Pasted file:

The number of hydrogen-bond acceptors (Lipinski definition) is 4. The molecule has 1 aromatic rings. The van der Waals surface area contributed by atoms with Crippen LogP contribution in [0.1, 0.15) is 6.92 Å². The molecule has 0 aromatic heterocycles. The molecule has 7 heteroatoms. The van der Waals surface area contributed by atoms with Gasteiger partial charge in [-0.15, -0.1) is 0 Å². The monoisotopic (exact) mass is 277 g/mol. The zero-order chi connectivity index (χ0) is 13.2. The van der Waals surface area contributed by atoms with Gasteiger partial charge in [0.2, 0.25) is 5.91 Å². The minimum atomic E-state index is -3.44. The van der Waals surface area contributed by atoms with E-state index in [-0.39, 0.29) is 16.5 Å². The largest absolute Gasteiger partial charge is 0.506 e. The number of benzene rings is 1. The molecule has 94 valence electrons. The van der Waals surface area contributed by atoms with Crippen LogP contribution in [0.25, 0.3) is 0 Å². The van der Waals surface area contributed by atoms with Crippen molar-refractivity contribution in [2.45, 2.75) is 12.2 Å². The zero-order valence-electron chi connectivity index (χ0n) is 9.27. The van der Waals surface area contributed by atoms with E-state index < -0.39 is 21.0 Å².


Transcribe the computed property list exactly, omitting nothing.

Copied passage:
The number of hydrogen-bond acceptors (Lipinski definition) is 4. The molecule has 1 aromatic rings. The van der Waals surface area contributed by atoms with Crippen LogP contribution in [0.1, 0.15) is 6.92 Å². The molecule has 0 aromatic heterocycles. The molecule has 7 heteroatoms. The van der Waals surface area contributed by atoms with Gasteiger partial charge in [-0.15, -0.1) is 0 Å². The monoisotopic (exact) mass is 277 g/mol. The zero-order chi connectivity index (χ0) is 13.2. The van der Waals surface area contributed by atoms with Gasteiger partial charge in [0.2, 0.25) is 5.91 Å². The minimum atomic E-state index is -3.44. The van der Waals surface area contributed by atoms with E-state index in [-0.39, 0.29) is 16.5 Å². The largest absolute Gasteiger partial charge is 0.506 e. The number of benzene rings is 1. The molecule has 94 valence electrons. The van der Waals surface area contributed by atoms with Crippen LogP contribution in [0.25, 0.3) is 0 Å². The van der Waals surface area contributed by atoms with Crippen molar-refractivity contribution in [2.45, 2.75) is 12.2 Å². The zero-order valence-electron chi connectivity index (χ0n) is 9.27. The van der Waals surface area contributed by atoms with E-state index < -0.39 is 21.0 Å².